“Technology tools provide “the means through which individuals engage and manipulate both resources and their own ideas. Some kinds of technology tools can extend memory and make thinking visible. Good examples include brainstorming and concept mapping software such as Inspiration(r). Others help to represent knowledge and facilitate communication. For instance, the Collaborative Visualization or CoVis Project provides visualization software designed to help students collect and analyze climatological data and visualize effects due to greenhouse gases and other phenomena. Finally, some tools, like simulations mentioned above, enable learners to experiment with modeling complex ideas. NetLogo, for example, provides a programmable modeling environment for simulating natural and social phenomena, such as how segregated neighborhoods can arise, not from any specific bias, but from the simple desire of people to live near others who are like themselves” (Driscoll, 2002, p. 1).
“CSILE (or Computer-Supported Intentional Learning Environment aka Knowledge Forum) is one example of software that supports a networked, multimedia environment in which students collaborate on learning activities. They do this by creating ‘notes’ to express their ideas or integrate outside information about a topic. Then they read and respond to the notes of others, all of which builds a communal database producing shared knowledge about the topic or problem. CSILE also facilitates connections between schools and the scientific community, allowing practicing scientists to serve as mentors to students. Other projects, such as Kids as Global Scientists, also bring students and various experts together in virtual communities through Internet links. Such a dialogue-based approach to learning creates a rich intellectual context, with ample opportunities for participants to improve their understanding and become more personally involved in explaining scientific phenomena” (Driscoll, 2002, p. 1).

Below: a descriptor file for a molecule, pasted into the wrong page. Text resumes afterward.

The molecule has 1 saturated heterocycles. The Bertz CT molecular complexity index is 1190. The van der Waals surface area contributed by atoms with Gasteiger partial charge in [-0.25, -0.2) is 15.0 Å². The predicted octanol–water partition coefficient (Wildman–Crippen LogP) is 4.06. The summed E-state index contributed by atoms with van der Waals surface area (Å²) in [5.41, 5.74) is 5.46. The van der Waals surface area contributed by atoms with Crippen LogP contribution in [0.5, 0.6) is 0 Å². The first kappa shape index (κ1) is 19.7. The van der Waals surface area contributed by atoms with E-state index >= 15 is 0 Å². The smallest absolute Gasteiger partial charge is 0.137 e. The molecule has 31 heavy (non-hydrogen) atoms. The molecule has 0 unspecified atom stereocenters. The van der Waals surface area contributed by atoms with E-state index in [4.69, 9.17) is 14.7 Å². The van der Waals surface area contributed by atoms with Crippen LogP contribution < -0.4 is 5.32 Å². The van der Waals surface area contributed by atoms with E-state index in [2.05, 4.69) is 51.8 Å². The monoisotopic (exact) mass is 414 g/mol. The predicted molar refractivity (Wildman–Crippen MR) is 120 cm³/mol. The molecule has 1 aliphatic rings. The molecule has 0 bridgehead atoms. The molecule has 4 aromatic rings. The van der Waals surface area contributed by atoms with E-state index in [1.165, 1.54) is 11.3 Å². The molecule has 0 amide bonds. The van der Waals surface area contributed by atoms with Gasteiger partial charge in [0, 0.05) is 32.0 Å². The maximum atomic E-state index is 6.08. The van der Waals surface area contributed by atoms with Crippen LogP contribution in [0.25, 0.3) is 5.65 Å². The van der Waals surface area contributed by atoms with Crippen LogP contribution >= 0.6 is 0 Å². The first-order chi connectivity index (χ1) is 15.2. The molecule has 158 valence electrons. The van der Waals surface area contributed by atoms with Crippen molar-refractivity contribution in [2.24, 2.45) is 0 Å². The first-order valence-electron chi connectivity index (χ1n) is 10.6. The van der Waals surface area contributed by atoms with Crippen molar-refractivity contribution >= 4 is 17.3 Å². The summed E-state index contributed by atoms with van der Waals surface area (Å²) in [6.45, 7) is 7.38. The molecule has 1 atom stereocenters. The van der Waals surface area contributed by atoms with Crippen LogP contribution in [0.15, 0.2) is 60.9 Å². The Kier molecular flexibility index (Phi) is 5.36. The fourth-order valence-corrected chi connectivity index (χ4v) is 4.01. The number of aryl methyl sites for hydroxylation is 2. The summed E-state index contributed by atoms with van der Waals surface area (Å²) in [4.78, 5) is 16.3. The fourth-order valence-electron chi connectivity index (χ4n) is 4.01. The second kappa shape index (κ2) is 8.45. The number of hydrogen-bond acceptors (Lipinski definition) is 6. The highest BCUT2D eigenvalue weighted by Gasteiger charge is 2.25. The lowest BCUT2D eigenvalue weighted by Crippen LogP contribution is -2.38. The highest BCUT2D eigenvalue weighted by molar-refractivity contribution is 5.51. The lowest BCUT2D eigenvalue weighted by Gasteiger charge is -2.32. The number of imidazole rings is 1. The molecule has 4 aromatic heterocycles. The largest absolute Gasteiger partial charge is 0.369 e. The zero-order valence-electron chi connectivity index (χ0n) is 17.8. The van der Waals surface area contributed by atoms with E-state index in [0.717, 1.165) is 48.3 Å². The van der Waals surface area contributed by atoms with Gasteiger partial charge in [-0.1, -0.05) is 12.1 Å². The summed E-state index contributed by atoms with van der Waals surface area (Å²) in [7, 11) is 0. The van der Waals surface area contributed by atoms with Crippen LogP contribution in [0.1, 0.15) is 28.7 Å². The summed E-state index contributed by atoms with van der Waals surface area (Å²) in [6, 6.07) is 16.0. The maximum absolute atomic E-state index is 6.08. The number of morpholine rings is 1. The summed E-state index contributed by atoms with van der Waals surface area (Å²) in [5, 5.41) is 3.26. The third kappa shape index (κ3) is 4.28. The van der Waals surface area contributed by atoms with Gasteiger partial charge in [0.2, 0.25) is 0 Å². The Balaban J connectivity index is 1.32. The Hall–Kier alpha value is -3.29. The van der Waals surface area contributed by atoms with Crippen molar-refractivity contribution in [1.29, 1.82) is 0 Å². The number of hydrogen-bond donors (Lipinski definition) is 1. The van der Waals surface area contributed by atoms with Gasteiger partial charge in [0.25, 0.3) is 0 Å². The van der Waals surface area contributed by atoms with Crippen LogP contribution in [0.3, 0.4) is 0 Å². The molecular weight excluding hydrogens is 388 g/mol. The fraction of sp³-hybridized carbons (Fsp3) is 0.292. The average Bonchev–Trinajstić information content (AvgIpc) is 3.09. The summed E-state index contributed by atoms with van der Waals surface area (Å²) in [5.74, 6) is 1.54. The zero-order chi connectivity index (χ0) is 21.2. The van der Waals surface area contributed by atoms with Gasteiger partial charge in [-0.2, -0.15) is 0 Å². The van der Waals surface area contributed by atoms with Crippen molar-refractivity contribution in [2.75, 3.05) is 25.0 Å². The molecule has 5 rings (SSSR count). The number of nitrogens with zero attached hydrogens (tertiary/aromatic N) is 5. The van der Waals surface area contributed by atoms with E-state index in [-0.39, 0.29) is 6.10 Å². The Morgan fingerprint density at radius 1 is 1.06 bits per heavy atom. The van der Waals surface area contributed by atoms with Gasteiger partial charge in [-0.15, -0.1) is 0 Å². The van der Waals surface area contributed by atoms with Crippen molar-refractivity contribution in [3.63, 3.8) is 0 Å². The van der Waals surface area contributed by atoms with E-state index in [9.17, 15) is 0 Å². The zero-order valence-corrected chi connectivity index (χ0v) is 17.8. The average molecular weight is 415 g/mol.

Additionally, the Horizon Report, “introduces six emerging technologies or practices that are likely to enter mainstream use in learning-focused organizations within three adoption horizons over the next one to five years” (Johnson, Levine, & Smith, 2009, p. 3) in the areas of “mobiles, cloud computing, geo-everything, personal web, semantic aware applications and smart objects.
Davis, C., Edmunds, E., & Kelly-Bateman, V. (2008). Connectivism. In M. Orey (Ed.), Emerging perspectives on learning, teaching, and technology. Retrieved from Retrieved from http://projects.coe.uga.edu/epltt/index.php?title=Connectivism
Driscoll, M. (2002). How people learn (and what technology might have to do with it). Retrieved from http://www.ericdigests.org/ 2003-3/learn.htm
Emerging theories and online learning environments for adults. (2002). In Theories of Educational Technology. Retrieved November 24l, 2010, from https://sites.google.com/a/boisestate.edu/edtechtheories/
Johnson, L., Levine, A., & Smith, R. (2009). The Horizon Report (2009 ed.). Retrieved from http://net.educause.edu/ir/library/ pdf/CSD5612.pdf
Ormrod, J. (2008). Human Learning (5th ed.). New Jersey, NY: Pearson Education, Inc.
Ormrod, J., Schunk, D., & Gredler, M. (2008). Overview. In Learning theories and instruction (Laureate custom edition) (pp. 1-26). New Jersey, NY: Pearson.
Social learning theory: Bandura. (n.d.). Retrieved from http://www.learning-theories.com/social-learning-theory-bandura.html